In the great majority of states all persons who have not reached their 16th birthday are within the original, exclusive jurisdiction of the juvenile courts. All those who have reached their eighteenth birthday are within the exclusive jurisdiction of the adult criminal courts. It is the remaining category-16 and 17 year olds-with which this paper is concerned. Most states have some provision for transferring 16-or 17 year old defendants between juvenile and adult courts. Usually the responsibility for the transfer rests with the juvenile court-a youth's case is considered first by a juvenile judge who decides whether to transfer it to the adult court. Transfer statutes typically require certain basic findings by the court, such as the nature of the offense and amenability of the accused to rehabilitation. Yet, while most codes now require an investigation prior to the decision as to transfer, few (with the model exception of Texas) indicate what specific criteria are to guide the judge in deciding whether to transfer the youth.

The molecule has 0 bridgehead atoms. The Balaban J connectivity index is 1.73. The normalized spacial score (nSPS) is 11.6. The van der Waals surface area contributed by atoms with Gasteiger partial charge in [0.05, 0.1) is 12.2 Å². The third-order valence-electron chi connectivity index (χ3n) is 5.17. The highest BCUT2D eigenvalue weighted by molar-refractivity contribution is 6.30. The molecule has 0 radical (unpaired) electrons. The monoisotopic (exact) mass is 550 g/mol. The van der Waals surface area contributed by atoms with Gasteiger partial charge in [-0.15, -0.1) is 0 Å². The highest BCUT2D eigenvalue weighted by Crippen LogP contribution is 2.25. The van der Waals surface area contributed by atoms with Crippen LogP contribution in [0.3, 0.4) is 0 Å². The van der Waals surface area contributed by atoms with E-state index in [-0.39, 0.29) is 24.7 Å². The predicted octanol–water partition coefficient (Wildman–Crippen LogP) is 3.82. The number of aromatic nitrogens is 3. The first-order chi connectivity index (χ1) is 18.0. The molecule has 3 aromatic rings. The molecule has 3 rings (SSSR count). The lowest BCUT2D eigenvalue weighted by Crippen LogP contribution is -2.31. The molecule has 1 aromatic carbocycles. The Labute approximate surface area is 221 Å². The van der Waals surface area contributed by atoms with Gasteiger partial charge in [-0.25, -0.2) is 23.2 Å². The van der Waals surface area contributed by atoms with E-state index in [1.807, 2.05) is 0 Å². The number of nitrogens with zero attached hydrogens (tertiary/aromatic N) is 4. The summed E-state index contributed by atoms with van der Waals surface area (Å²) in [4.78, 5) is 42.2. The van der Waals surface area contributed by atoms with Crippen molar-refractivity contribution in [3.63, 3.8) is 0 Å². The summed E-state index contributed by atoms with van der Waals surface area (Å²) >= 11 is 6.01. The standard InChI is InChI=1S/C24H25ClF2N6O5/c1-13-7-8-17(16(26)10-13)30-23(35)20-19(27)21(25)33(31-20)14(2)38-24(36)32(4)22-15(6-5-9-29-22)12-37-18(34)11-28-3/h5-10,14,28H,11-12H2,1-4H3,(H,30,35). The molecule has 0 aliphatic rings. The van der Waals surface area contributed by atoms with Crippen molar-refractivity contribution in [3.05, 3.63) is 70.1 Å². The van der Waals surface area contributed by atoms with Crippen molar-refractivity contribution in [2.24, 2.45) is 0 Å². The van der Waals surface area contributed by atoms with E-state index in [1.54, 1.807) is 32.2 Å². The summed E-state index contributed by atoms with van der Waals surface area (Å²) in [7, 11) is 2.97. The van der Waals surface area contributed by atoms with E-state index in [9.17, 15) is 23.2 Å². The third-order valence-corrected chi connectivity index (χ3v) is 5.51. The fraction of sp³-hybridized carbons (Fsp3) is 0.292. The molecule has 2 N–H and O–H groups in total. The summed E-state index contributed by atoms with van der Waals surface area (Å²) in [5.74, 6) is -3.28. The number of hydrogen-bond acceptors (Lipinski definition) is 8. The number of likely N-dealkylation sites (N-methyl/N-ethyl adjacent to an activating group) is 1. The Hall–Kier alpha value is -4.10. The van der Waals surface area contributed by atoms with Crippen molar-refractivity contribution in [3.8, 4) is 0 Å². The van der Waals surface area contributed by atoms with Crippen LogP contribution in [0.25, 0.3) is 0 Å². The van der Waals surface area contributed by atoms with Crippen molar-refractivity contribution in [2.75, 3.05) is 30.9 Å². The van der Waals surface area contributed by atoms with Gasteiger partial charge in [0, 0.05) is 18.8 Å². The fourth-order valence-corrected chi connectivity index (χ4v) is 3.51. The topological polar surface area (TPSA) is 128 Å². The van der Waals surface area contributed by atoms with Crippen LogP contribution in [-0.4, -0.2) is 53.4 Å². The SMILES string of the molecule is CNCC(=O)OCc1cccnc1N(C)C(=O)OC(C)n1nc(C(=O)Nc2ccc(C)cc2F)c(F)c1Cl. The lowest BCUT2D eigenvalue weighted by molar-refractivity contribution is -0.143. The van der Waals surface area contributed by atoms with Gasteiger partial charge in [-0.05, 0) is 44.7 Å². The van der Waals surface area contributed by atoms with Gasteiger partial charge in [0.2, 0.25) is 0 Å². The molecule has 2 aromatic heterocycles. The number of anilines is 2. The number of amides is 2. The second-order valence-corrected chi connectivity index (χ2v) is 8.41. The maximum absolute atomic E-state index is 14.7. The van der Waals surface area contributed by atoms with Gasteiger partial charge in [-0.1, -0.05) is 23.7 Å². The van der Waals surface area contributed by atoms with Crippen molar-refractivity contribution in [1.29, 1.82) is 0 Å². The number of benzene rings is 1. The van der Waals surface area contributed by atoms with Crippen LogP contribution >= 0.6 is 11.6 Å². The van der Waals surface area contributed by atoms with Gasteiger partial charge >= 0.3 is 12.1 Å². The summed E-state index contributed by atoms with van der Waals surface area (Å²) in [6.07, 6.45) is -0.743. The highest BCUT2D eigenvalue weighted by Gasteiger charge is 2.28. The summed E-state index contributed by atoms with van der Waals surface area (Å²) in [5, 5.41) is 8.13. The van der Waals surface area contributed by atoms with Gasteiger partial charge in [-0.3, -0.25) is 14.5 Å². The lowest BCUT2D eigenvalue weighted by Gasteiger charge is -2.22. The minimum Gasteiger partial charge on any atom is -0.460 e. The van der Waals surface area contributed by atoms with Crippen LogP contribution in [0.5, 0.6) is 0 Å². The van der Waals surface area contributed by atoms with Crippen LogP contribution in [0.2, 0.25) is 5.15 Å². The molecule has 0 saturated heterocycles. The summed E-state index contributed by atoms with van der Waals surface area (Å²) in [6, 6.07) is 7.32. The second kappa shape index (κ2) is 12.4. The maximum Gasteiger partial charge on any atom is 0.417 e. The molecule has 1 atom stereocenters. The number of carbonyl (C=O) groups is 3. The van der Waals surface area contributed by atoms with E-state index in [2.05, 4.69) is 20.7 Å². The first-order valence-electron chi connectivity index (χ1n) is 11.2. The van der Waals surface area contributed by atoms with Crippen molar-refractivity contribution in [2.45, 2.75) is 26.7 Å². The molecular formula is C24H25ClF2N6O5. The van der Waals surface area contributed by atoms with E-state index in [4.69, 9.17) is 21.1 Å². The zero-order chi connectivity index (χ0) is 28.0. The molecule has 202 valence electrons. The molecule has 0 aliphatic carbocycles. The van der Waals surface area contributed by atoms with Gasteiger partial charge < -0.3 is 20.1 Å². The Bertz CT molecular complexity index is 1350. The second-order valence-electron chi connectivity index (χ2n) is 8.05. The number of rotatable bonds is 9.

Nancy L. Iredale and Paul L. Joffe
"Between Juvenile and Adult Courts: A No Man's Land for the Youthful Offender,"
Yale Review of Law and Social Action: Vol. 1
, Article 4.
Available at: http://digitalcommons.law.yale.edu/yrlsa/vol1/iss4/4